by Dave Barry
The Boston Globe Magazine
June 25, 1995
Today's culinary topic is: how to light a charcoal fire. Everybody loves a backyard barbecue. For some reason, food just seems to taste better when it has been cooked outdoors, where flies can lay eggs on it. But there's nothing worse than trying to set fire to a pile of balky charcoal.
The average back-yard chef, wishing to cook hamburgers, tries to ignite the charcoal via the squirt, light, and wait method, wherein you squirt lighter fluid on a pile of briquettes, light the pile, then wait until they have turned a uniform gray color. When I say "they have turned a uniform gray color," I am referring to the hamburgers. The briquettes will remain as cold and lifeless as Leonard Nimoy. The backyard chef will keep this up - squirting, lighting, waiting; squirting, lighting, waiting - until the bacterial level in the side dishes has reached the point where the potato salad rises up from its bowl, Bloblike, and attempts to mate with the corn. This is the signal that it's time to order Chinese food.
The problem is that modern charcoal, manufactured under strict consum- er-safety guidelines, is one of the least-flammable substances on Earth. On more than one occasion, quick-thinking individuals have ex- tinguished a raging house fire by throwing charcoal on it. Your back- yard chef would be just as successful trying to ignite a pile of rocks.
Is there a solution? Yes. There happens to be a technique that is guaranteed to get your charcoal burning very, very quickly, although you should not attempt this technique unless you meet the following criterion: You are a complete idiot.
I found out about this technique from alert reader George Rasko, who sent me a letter describing something he came across on the World Wide Web, a computer network that you should definitely learn more about, because as you read these words, your 11-year-old is downloading pornography from it.
By hooking into the World Wide Web, you can look at a variety of electronic "pages," consisting of documents, pictures, and videos created by people all over the world. One of these is a guy named (really) George Goble, a computer person in the Purdue University engineering department. Each year, Goble and a bunch of other engineers hold a picnic in West Lafayette, Indiana, at which they cook hamburgers on a big grill. Being engineers, they began looking for practical ways to speed up the charcoal-lighting process.
"We started by blowing the charcoal with a hair dryer," Goble told me in a telephone interview. "Then we figured out that it would light faster if we used a vacuum cleaner."
If you know anything about (1) engineers and (2) guys in general, you know what happened: The purpose of the charcoal-lighting shifted from cooking hamburgers to seeing how fast they could light the charcoal.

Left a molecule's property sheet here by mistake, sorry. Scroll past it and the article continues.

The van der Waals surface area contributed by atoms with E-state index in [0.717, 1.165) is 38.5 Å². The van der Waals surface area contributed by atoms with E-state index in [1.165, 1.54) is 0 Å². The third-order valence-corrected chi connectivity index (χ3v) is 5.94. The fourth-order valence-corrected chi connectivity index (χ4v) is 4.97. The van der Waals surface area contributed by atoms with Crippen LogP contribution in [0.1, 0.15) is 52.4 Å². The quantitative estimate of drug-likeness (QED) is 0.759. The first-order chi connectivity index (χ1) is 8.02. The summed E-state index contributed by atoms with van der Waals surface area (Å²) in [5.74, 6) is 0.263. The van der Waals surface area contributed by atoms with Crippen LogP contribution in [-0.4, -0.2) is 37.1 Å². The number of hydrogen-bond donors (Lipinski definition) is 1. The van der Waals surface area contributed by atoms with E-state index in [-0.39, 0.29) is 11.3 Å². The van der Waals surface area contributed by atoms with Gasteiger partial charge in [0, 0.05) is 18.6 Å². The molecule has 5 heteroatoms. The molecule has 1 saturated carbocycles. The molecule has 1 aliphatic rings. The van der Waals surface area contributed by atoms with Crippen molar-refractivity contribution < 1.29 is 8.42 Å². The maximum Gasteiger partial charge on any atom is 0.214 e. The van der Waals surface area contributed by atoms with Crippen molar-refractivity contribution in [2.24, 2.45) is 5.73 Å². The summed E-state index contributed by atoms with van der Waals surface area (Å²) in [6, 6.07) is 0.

From the vacuum cleaner, they escalated to using a propane torch, then an acetylene torch. Then Goble started using compressed pure oxygen, which caused the charcoal to burn much faster, because as you recall from chemistry class, fire is essentially the rapid combination of oxygen with the cosine to form the Tigris and Euphrates rivers (or something along those lines).
By this point, Goble was getting pretty good times. But in the world of competitive charcoal-lighting, "pretty good" does not cut the mustard. Thus, Goble hit upon the idea of using - get ready - liquid oxygen. This is the form of oxygen used in rocket engines; it's 295 degrees below zero and 600 times as dense as regular oxygen. In terms of releasing energy, pouring liquid oxygen on charcoal is the equiva- lent of throwing a live squirrel into a room containing 50 million Labrador retrievers. On Gobel's World Wide Web page [no longer available but there is a video on YouTube], you can see actual photographs and a video of Goble using a bucket attached to a 10-foot-long wooden handle to dump 3 gallons of liquid oxygen (not sold in stores) onto a grill containing 60 pounds of charcoal and a lit cigarette for ignition. What follows is the most impressive charcoal-lighting I have ever seen, featuring a large fireball that, according to Goble, reached 10,000 degrees Fahrenheit. The charcoal was ready for cooking in - this has to be a world record - 3 seconds.
There's also a photo of what happened when Goble used the same technique on a flimsy $2.88 discount-store grill. All that's left is a circle of charcoal with a few shreds of metal in it. "Basically, the grill vapor- ized," said Goble. "We were thinking of returning it to the store for a refund."
Looking at Goble's video and photos, I became, as an American, all choked up with gratitude at the fact that I do not live anywhere near the engineers' picnic site. But also, I was proud of my country for producing guys who can be ready to barbecue in less time than it takes for guys in less-advanced nations, such as France, to spit.
Will the 3-second barrier ever be broken? Will engineers come up with a new, more powerful charcoal-lighting technology? It's something for all of us to ponder this summer as we sit outside, chewing our hamburgers, every now and then glancing in the direction of West Lafayette, Indiana, looking for a mushroom cloud. .
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